[edgtf_dropcaps type=”normal” color=”#d6a67c” background_color=””]L[/edgtf_dropcaps]ooking for those books that are more character-driven than plot-driven? We have you covered with a list of bestselling authors you’re already acquainted with, and debut authors making their mark in the genre. So make space on your bookshelves, stop by your favorite indie bookstore, and make those library requests after you’ve browsed our most anticipated literary fiction books of Spring 2021!
How Beautiful We Were by Imbolo Mbue
A sweeping, wrenching story about the collision of a small African village and an American oil company.
Brood by Jackie Polzin
A funny, honest, and beautifully observational depiction of one woman’s attempt to keep her four chickens alive while reflecting on a recent loss.
The Recent East by Thomas Grattan
An extraordinary family saga following a mother and two teens as they navigate a new life in East Germany.
The Performance by Claire Thomas
A novel about three women at turning points in their lives, and the one night that changes everything.
The Memory Collectors by Kim Neville
An atmospheric and enchanting debut novel about two women haunted by buried secrets but bound by a shared gift and the power the past holds over our lives.
Raft of Stars by Andrew J. Graff
When two hardscrabble young boys think they’ve committed a crime, they flee into the Northwoods of Wisconsin. Will the adults trying to find and protect them reach them before it’s too late?
Love in Case of Emergency by Daniela Krien, translated by Jamie Bulloch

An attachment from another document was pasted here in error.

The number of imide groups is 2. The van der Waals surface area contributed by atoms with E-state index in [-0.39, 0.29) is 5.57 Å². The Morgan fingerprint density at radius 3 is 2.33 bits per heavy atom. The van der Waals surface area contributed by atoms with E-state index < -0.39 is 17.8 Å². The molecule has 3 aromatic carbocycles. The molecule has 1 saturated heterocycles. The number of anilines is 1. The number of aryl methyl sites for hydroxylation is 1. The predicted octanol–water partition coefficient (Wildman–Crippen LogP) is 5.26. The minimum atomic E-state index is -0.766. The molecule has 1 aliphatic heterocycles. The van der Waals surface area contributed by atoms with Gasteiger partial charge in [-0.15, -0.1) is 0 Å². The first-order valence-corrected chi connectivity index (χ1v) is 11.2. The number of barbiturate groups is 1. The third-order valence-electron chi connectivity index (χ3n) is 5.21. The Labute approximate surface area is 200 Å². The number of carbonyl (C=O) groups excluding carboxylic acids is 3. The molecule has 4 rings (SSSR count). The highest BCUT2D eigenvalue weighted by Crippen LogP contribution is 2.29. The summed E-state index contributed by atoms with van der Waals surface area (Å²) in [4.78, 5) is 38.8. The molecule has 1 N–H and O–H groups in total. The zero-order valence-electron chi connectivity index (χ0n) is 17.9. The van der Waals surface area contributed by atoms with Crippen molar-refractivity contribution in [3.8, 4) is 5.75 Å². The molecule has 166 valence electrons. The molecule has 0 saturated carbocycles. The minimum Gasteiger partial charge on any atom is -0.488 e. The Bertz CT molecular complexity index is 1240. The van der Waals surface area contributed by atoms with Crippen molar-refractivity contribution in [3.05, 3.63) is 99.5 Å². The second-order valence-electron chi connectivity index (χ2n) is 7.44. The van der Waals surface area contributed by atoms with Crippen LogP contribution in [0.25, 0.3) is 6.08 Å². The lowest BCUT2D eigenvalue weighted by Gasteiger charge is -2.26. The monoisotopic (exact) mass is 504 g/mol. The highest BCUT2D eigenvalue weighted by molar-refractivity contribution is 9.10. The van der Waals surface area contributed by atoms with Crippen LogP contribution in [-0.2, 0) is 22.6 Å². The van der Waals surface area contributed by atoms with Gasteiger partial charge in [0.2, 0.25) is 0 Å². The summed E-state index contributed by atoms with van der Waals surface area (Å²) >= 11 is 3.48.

A witty and compulsively readable novel about five very different women whose lives intersect. It’s a punchy yet sensitive novel that takes the notion of aspiring to find happiness and connection to new and exhilarating heights.
Peaces by Helen Oyeyemi
A vivid and inventive new novel about a couple forever changed by an unusual train voyage.
Gold Diggers by Sanjena Sathian
A brilliant Indian-American magical realist coming of age story. A fine-grained, profoundly intelligent, and bitingly funny investigation in to questions of identity and coming of age — that tears down American shibboleths.
Aquarium by Yaara Shehori, translated by Todd Hasak-Lowy
Sisters Lili and Dori Ackerman are deaf. Their parents–beautiful, despondent Anna; fearsome and admired Alex–are deaf, too. Alex, a scrap metal collector and sometime prophet, opposes any attempt to integrate with the hearing; to escape their destructive influence, the girls are educated at home. Deafness is no disability, their father says, but an alternative way of life, preferable by far to that of the strident, hypocritical hearing.
What Comes After by JoAnne Tompkins
After the shocking death of two teenage boys tears apart a community in the Pacific Northwest, a mysterious pregnant girl emerges out of the woods and into the lives of those same boys’ families–a moving and hopeful novel about forgiveness and human connection.
Popisho by Leone Ross
Popisho is a playful love story, a portrait of community, a boldly sensual meditation on desire and addiction, and a critique of the legacies of corruption and colonialism. Inspired by the author’s Jamaican homeland, inflected with rhythms and textures of an amalgam of languages
Painting Time by Maylis de Kerangal, translated by Jessica Moore
An aesthetic and existential coming-of-age novel exploring the apprenticeship of a young female painter.
Whereabouts by Jhumpa Lahiri
Exuberance and dread, attachment and estrangement: in this novel, Jhumpa Lahiri stretches her themes to the limit. The woman at the center wavers between stasis and movement, between the need to belong and the refusal to form lasting ties.
Are you looking forward to any of these books?
What literary fiction books are you looking forward to in 2021? What books would you add to the list?